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Logical time: capturing causality in distributed systems

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2 Author(s)
Raynal, M. ; Rennes Univ., France ; Singhal, M.

Causality is vital in distributed computations. Distributed systems can determine causality using logical clocks. Human beings use the concept of causality to plan, schedule, and execute an enterprise, or to determine a plan's feasibility. In daily life, we use global time to deduce causality from loosely synchronized clocks such as wrist watches and wall clocks. But in distributed computing systems, the rate of event occurrence is several magnitudes higher, and the event-execution time several magnitudes smaller. If the physical clocks in these systems are not synchronized precisely the causality relation between events cannot be captured accurately. However, distributed systems have no built-in physical time and can only approximate it. This article presents a general framework of a system of logical clocks in distributed systems and discusses three methods: scalar, vector and matrix, for implementing logical time in these systems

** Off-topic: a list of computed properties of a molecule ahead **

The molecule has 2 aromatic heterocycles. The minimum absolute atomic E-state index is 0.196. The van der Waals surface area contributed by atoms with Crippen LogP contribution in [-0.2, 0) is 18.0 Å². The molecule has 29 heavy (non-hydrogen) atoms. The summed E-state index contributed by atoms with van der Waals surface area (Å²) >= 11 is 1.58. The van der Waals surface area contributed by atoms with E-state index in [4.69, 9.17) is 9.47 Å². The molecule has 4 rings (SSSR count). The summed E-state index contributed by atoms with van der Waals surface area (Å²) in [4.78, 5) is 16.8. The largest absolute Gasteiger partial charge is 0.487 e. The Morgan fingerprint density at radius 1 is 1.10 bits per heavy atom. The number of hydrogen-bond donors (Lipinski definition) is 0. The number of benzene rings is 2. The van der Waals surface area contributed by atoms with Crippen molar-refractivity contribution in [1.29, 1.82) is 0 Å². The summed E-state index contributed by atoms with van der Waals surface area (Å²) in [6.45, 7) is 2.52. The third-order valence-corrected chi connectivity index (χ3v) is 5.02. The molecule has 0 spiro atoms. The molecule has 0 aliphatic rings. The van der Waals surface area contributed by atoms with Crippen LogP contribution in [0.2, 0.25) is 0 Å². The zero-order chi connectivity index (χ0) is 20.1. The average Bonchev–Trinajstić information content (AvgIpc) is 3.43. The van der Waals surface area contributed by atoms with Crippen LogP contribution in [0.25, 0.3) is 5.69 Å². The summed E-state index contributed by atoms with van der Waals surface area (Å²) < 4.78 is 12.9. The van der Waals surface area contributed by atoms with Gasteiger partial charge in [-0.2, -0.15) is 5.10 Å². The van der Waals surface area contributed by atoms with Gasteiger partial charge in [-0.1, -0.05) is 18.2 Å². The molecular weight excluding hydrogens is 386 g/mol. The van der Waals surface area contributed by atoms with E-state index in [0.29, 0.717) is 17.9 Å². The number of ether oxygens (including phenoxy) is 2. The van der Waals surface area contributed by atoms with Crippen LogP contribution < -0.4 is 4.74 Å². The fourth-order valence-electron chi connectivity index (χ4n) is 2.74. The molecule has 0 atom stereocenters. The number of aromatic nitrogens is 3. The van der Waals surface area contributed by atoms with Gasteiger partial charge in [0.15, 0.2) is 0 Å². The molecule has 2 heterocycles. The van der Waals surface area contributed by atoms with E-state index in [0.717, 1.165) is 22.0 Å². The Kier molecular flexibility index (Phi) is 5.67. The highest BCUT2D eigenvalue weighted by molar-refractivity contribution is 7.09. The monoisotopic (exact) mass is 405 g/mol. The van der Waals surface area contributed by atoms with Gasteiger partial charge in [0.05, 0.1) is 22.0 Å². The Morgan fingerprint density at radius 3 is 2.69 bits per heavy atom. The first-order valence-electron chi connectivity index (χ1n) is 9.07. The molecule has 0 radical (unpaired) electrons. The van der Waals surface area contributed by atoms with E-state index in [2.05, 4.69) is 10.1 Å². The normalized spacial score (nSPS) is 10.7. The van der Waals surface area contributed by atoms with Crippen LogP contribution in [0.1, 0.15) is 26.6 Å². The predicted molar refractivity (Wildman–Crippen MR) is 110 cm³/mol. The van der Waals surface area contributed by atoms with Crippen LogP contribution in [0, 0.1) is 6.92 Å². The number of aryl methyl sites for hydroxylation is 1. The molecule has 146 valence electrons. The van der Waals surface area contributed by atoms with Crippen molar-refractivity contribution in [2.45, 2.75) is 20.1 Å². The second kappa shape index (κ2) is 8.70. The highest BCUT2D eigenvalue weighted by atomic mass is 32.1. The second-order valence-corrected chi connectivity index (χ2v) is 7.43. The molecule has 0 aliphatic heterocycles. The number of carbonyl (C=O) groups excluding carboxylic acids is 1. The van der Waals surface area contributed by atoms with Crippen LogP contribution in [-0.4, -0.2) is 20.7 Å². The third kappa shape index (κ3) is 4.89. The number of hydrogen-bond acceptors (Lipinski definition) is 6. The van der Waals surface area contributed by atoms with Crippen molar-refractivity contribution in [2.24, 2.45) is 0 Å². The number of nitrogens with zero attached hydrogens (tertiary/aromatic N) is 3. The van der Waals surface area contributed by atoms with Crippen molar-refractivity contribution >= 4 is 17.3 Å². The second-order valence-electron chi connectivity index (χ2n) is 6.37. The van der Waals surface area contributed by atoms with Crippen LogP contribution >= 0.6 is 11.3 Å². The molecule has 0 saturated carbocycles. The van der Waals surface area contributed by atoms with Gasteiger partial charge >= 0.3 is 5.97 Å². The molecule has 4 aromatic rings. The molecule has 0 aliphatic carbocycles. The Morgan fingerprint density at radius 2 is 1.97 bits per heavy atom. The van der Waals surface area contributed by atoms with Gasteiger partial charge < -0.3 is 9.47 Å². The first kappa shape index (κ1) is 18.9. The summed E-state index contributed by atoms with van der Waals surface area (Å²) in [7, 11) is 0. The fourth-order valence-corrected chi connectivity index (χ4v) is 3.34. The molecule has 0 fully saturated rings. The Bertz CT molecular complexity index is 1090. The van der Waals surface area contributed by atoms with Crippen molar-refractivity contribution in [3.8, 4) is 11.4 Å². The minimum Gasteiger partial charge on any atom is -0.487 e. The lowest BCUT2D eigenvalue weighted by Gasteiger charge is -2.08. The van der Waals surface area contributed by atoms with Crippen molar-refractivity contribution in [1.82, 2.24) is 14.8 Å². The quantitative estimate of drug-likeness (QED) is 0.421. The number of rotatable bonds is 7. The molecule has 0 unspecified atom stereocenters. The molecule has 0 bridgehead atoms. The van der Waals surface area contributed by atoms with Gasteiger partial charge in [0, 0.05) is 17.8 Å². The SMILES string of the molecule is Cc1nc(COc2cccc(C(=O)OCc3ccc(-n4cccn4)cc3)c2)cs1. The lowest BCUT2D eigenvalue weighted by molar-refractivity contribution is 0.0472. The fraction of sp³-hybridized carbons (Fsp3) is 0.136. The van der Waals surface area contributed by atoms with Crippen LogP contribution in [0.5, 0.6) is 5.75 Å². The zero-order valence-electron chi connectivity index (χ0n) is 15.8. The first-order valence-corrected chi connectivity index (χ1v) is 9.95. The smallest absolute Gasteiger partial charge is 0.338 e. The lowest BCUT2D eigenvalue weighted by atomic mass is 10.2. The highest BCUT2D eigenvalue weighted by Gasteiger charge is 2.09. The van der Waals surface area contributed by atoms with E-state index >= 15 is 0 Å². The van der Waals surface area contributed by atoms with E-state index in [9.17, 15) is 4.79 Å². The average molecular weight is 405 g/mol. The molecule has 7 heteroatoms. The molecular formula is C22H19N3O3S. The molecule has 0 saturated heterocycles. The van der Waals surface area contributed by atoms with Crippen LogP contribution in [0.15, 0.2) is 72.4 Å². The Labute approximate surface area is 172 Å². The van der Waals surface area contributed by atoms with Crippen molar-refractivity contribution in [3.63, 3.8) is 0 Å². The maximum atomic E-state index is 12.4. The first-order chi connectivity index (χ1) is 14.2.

Published in:

Computer  (Volume:29 ,  Issue: 2 )